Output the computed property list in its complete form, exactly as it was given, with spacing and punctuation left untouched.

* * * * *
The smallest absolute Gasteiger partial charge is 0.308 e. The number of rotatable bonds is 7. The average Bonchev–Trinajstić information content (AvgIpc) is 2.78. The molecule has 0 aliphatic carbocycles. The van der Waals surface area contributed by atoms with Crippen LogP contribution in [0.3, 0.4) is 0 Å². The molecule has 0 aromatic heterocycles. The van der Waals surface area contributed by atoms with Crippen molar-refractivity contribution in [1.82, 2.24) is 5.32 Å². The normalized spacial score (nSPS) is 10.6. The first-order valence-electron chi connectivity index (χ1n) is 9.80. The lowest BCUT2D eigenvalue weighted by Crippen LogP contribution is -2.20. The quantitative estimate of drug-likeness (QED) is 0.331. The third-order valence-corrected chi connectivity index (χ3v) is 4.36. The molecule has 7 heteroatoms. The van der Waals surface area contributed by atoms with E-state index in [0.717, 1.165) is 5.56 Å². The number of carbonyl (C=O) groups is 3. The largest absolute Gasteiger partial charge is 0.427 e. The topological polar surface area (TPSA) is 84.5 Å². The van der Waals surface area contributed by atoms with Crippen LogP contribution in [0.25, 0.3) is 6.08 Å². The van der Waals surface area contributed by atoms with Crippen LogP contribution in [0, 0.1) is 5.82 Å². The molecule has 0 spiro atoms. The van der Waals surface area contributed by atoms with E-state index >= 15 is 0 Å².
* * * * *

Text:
The smallest absolute Gasteiger partial charge is 0.308 e. The number of rotatable bonds is 7. The average Bonchev–Trinajstić information content (AvgIpc) is 2.78. The molecule has 0 aliphatic carbocycles. The van der Waals surface area contributed by atoms with Crippen LogP contribution in [0.3, 0.4) is 0 Å². The molecule has 0 aromatic heterocycles. The van der Waals surface area contributed by atoms with Crippen molar-refractivity contribution in [1.82, 2.24) is 5.32 Å². The normalized spacial score (nSPS) is 10.6. The first-order valence-electron chi connectivity index (χ1n) is 9.80. The lowest BCUT2D eigenvalue weighted by Crippen LogP contribution is -2.20. The quantitative estimate of drug-likeness (QED) is 0.331. The third-order valence-corrected chi connectivity index (χ3v) is 4.36. The molecule has 7 heteroatoms. The van der Waals surface area contributed by atoms with E-state index in [0.717, 1.165) is 5.56 Å². The number of carbonyl (C=O) groups is 3. The largest absolute Gasteiger partial charge is 0.427 e. The topological polar surface area (TPSA) is 84.5 Å². The van der Waals surface area contributed by atoms with Crippen LogP contribution in [0.25, 0.3) is 6.08 Å². The van der Waals surface area contributed by atoms with Crippen LogP contribution in [0, 0.1) is 5.82 Å². The molecule has 0 spiro atoms. The van der Waals surface area contributed by atoms with E-state index >= 15 is 0 Å².